Consciousness & Speech XIII – May 22, 2014 Webinar
Patanjali – Yoga Sutras and Consciousness
There are few names associated with the modern yoga movement that surpass the authority of the sage Patanjali, and his text, The Patanjali Yoga Sutras. Both are held in high esteem not only by the yoga movement, but thought of in traditional Indian culture as the very source of the Yoga Darshana, or the yoga system. One of the major modern yoga organisations has even adopted their brand name after one of Patanjali’s most important sutras in his famous text.
There are numerous modern translations into English and many other languages in print and on the web, and countless comments and interpretations of individual sutras.
The last thing I want to do is to add yet another translation, even if I felt qualified to do so.
But Patanjali is also known to be the author of another text, The Mahabhashya, considered to be the greatest and most authoritative commentary on Panini’s work on Speech, The Ashtadhyayi, which, as we have discussed, represents not only the most complete description of speech and language composed in known human history, but also a logical formal system capable of many sophisticated applications, including production of computer programming language.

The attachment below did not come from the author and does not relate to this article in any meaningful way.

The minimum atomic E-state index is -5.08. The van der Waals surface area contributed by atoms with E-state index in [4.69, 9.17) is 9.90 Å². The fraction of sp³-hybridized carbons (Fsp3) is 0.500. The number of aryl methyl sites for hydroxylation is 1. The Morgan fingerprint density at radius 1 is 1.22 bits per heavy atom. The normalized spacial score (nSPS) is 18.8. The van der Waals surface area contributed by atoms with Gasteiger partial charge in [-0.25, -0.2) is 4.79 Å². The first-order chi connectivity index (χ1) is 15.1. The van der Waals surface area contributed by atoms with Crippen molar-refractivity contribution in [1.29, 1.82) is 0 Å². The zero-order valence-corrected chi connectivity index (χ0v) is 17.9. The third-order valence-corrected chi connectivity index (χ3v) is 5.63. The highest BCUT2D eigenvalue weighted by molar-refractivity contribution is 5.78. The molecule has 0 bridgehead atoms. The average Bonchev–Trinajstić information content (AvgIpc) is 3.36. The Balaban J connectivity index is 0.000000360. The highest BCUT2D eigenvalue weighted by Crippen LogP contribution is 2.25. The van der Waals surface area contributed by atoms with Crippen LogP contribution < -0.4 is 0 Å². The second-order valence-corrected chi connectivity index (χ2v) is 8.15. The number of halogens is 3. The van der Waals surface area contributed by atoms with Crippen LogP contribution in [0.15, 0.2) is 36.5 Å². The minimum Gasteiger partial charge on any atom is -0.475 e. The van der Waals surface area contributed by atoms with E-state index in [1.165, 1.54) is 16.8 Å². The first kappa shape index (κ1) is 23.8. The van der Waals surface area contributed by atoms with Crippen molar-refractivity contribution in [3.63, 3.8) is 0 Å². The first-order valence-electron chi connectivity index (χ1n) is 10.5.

Although the academic community is somewhat split on the question of whether Patanjali, the author of The Yoga Sutras is the same Patanjali who composed Mahabhashya, Indian tradition, as diversified as it is, considers both texts to have been composed by Patanjali, himself. We will explore this.
I have made the claim that while Panini’s text is understood to be meta-language, and provides us with meta-rules, it is also the basis of metaphysical application and speculation. And I will make the claim that Patanjali’s work, as well as its many commentaries by others, are “assuming,” as a given, the metaphysical dimensions of Speech.
The Yoga Sutras speak about consciousness, and Patanjali deploys the word for consciousness, citta, more than any other word (except particles such as “thus”) in the text. Curiously, the second most used word is jnana, knowledge. So, especially within the context of this conversation on Consciousness and Speech, we will discuss the The Yoga Sutras as an ‘application’ of the metaphysics of Speech, perhaps the most dominant element in traditional Indian culture – the progressive path of liberation from the vicissitudes and fluctuations of worldly existence, the experience of unconstructed awareness, and the knowledge of the self.